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Rothschild, Hartert and Jordan


Early work on bird migration
Ernst Mayr Scientist
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I had a number of ideas on bird migration and when I did, at that time, I was still a Lamarckian, let's remember that. And when I read this paper now I am just a little bit, shall we say, embarrassed. However, I had a number of ideas. At that time there was a good fight going on: why do birds migrate? And is the winter quarter the original home of the species from which they have expanded northward into their breeding territory? And so forth. And… I analyzed all these factors and wrote this paper, but when it wasn't quite finished yet I went to New Guinea and my good friend Wilhelm Meise, two years older than I, also a… a PhD candidate with [Erwin] Stresemann, finished it up and I might happily say that Meise is now just above 95 and he is still alive and still apparently in good shape. Well, the one thing in particular that I pointed out in this paper and which people didn't pick up until just about 20 years ago, is that there must be some competition between these hoards of northern migrants that settle in tropical areas or subtropical areas, and the resident bird population. And I suggested that this competition be studied by somebody. Well that is now being studied, but I'm quite sure, at least so far as I know the literature, I was the first person to point that out.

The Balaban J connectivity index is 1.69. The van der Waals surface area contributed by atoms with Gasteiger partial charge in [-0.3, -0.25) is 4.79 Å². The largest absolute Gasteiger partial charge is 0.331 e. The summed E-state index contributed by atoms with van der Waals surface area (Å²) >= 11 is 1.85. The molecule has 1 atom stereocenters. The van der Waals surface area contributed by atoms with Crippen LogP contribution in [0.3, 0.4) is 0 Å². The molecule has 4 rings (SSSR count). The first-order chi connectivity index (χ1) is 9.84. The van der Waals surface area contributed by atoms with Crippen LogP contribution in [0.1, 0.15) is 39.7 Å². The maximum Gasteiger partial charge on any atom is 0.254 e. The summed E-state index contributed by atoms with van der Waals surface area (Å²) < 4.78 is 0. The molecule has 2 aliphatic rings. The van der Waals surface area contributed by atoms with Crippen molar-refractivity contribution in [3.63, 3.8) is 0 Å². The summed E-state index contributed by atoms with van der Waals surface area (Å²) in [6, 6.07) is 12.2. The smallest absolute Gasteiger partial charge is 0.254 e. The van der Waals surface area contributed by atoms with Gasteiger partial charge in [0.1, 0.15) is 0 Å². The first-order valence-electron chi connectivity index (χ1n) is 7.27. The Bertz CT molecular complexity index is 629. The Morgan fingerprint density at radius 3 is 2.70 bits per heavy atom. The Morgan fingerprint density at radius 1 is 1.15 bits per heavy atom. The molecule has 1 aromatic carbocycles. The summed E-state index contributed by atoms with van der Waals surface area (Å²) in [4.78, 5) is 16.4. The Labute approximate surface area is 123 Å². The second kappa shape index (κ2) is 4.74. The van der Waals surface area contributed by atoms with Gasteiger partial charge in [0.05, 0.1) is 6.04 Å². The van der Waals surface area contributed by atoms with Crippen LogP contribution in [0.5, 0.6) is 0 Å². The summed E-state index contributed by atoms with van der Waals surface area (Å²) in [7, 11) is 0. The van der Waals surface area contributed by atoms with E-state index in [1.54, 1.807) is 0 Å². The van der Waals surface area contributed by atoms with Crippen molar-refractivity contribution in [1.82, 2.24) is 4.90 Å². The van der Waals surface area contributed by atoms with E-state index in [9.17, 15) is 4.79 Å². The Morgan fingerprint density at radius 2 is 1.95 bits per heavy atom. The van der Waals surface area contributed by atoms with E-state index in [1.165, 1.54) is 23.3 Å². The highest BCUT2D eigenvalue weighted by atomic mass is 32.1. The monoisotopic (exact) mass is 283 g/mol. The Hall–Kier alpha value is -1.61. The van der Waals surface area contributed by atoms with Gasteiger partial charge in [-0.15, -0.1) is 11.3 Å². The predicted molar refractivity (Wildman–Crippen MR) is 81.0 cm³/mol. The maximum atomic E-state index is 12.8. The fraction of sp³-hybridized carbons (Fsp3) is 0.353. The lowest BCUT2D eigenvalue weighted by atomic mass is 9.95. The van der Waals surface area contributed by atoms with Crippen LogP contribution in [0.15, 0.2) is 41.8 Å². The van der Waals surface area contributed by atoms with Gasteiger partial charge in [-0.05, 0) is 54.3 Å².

The late German-American biologist Ernst Mayr (1904-2005) was a leading light in the field of evolutionary biology, gaining a PhD at the age of 21. He was also a tropical explorer and ornithologist who undertook an expedition to New Guinea and collected several thousand bird skins. In 1931 he accepted a curatorial position at the American Museum of Natural History. During his time at the museum, aged 37, he published his seminal work 'Systematics and Origin of the Species' which integrated the theories of Darwin and Mendel and is considered one of his greatest works.

Listeners: Walter J. Bock

Walter J. Bock is Professor of Evolutionary Biology at Columbia University. He received his B.Sc. from Cornell and his M.A. and Ph.D. from Harvard. His research lies in the areas of organismal and evolutionary biology, with a special emphasis on functional and evolutionary morphology of the skeleto-muscular system, specifically the feeding apparatus of birds.

Tags: New Guinea, Wilhelm Meise, Erwin Stresemann

Duration: 1 minute, 38 seconds

Date story recorded: October 1997

Date story went live: 24 January 2008